The resultant conductive surface appears to be a layer 2 of stannic (or silicic or titanic) oxide, probably to some extent at least reduced to a form lower than the dioxide, although the exact composition is difficu'lt to determine.

The resistance of the conductive surface 2 should be low enough to avoid excessive power loss therein at the current used. A surface having a resistance of several hundred ohms per square, that is a resistance of several hundred ohms taken between the entire opposite edges of a square of the material, has been found satisfactory, although the permissible resistance can be varied widely.

One side of the glass plate 1 can be completely coated with the conducting layer 2, if desired, and then the portion of layer 2 in the vicinity of the position desired for the application of the metal strip 4, which must be out of electrical contact with said conducting layer 2, can be re- 'moved by applying to that portion a mixture of zinc dust mixed with sutficient zinc dust to'form a thick slurry has been found very effective.

Other methods can be used for removing a part of the conductive layer orthe original application of the layer can be confined to the desired portions by shielding or other means, if desired.

The metal strips 3 and 4 are coatings painted onto the glass piece 1 (over the conducting layer 2 in the case of strip 3) by using one of the conducting silver paints of the firing type know in the art and commonly on the market. After application, the paint is fired to the glass at about 1000 F.

Silver paints'of the 'air-dried-type can be used, but do not afford the permanent metal-to-glass bond that can be obtained with the fired paints. Spraying and other forms of metal deposition can be used instead of painting, .if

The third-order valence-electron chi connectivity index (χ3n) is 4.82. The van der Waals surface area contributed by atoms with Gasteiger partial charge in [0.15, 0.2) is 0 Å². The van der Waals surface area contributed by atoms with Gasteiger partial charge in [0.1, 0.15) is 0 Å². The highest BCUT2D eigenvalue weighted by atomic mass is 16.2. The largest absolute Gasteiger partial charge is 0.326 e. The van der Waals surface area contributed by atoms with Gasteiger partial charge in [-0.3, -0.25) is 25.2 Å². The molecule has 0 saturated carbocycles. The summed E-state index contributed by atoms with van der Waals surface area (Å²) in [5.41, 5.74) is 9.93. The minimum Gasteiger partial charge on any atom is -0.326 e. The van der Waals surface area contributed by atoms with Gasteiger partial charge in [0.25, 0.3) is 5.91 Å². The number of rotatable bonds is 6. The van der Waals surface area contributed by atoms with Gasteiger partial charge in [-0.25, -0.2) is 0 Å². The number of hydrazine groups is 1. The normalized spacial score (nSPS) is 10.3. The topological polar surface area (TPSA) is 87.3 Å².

desired. A copper coating can be plated over the fired silver, for example from one of the usual acid plating If desired both contact-strips 3 and 4 may be placed along different portions of a single edge of the glass plate '1, the conductive layer 2 being in contact with the first of said strips and out of contact with the other, and

conversely, the backing layer 6 being out of contact with the first of saidcontacts 'but in contact with the second. The contact strips 3 and 4 need not extend all the way over the edge to the opposite face-8 unless desired.

The phosphor, in the form of fine particles, is suspended in asuitable dielectric medium to form the layer For exgrams of quarter-second nitrocellulose :as a dielectric material in sufficient butyl acetate to make 17 /2 cc. of the resulting solution, with about 6 /2 grams of castor oil to act as the plasticizing component of plasticizer and as the dielectric, and about 9 cc. each of toluol, ethyl acetate and butyl acetate added to thin the solution, in which about 13 grams of phosphor are suspended. The suspension is sprayed or otherwise applied to the conductive glass layer 2, to a thickness of a few thousandths of an inch.

The dielectric layer 6 can be applied in a similar manner over the phosphor-dielectric layer 5, that is by spraying, painting or the like. In the specific example described, the layer 6 was of clear lacquer applied by spraying to a thickness of about that of the phosphor-dielectric layer, although other thicknesses can be used with good results. The layer 6 should, however, be as thin as possible consistent with a good maintenance, as an extremely large thickness might reduce the luminescent brightness of the lamp for a given voltage.

The lacquer used in the specific embodiment being described was made by mixing wet quarter-second viscosity nitrocellulose equivalent to about 50 grams of dry nitrocellulose, there being about 25 grams of ethanol present to wet the material, with enough butyl acetate to make up about 250 cc. of solution. 50 grams of castor oil was added, and the resultant liquid was then diluted with about 400 cc. of a solvent of equal parts of butyl acetate, ethyl acetate, and toluol.

Caster oil is available in a wide variety of acid numbers from about down, but the best light maintenance from the lamp will be obtained with material of the very low acid numbers, less than 3 or 4.

The backing layer 7 is of a good conducting material, such as metal, and preferably of a good reflecting metal such as aluminum, which will not react appreciably with the phosphor or embedding material used. The backing layer 6 is preferably of low resistance and can be applied in any convenient manner, care being taken not to damage the phosphor-dielectric layer. Best results have been obtained by vacuum-deposition of the metal. The glass plate 1, with its conductive surface 2 coated with the embedded phosphor layer 5, is placed in a bell jar and coated over the phosphor layer 5 with an evaporated metal after a suitable vacuum has been obtained. The backing layer 7 can also be deposited effectively by spraying.